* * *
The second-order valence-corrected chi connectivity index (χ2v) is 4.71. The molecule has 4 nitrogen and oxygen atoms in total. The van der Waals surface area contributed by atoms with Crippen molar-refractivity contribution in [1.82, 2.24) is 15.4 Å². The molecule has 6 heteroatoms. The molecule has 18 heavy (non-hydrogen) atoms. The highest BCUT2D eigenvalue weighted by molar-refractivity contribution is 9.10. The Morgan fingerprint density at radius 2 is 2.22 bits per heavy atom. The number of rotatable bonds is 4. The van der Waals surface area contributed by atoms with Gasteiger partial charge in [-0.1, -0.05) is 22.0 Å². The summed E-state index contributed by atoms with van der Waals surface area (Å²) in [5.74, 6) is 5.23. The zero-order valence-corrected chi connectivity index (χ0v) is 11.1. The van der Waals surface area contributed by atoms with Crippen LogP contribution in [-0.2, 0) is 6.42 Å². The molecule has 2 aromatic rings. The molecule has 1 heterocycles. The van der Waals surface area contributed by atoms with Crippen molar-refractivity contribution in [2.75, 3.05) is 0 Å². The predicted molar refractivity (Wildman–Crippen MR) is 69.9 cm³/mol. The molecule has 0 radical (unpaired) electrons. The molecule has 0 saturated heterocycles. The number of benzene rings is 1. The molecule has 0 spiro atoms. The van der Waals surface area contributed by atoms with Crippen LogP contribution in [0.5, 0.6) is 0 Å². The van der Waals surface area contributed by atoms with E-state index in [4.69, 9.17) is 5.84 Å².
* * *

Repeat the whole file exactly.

The second-order valence-corrected chi connectivity index (χ2v) is 4.71. The molecule has 4 nitrogen and oxygen atoms in total. The van der Waals surface area contributed by atoms with Crippen molar-refractivity contribution in [1.82, 2.24) is 15.4 Å². The molecule has 6 heteroatoms. The molecule has 18 heavy (non-hydrogen) atoms. The highest BCUT2D eigenvalue weighted by molar-refractivity contribution is 9.10. The Morgan fingerprint density at radius 2 is 2.22 bits per heavy atom. The number of rotatable bonds is 4. The van der Waals surface area contributed by atoms with Gasteiger partial charge in [-0.1, -0.05) is 22.0 Å². The summed E-state index contributed by atoms with van der Waals surface area (Å²) in [5.74, 6) is 5.23. The zero-order valence-corrected chi connectivity index (χ0v) is 11.1. The van der Waals surface area contributed by atoms with Crippen LogP contribution in [-0.2, 0) is 6.42 Å². The molecule has 2 aromatic rings. The molecule has 1 heterocycles. The van der Waals surface area contributed by atoms with Crippen molar-refractivity contribution in [2.75, 3.05) is 0 Å². The predicted molar refractivity (Wildman–Crippen MR) is 69.9 cm³/mol. The molecule has 0 radical (unpaired) electrons. The molecule has 0 saturated heterocycles. The number of benzene rings is 1. The molecule has 0 spiro atoms. The van der Waals surface area contributed by atoms with Crippen LogP contribution in [0.5, 0.6) is 0 Å². The van der Waals surface area contributed by atoms with E-state index in [4.69, 9.17) is 5.84 Å².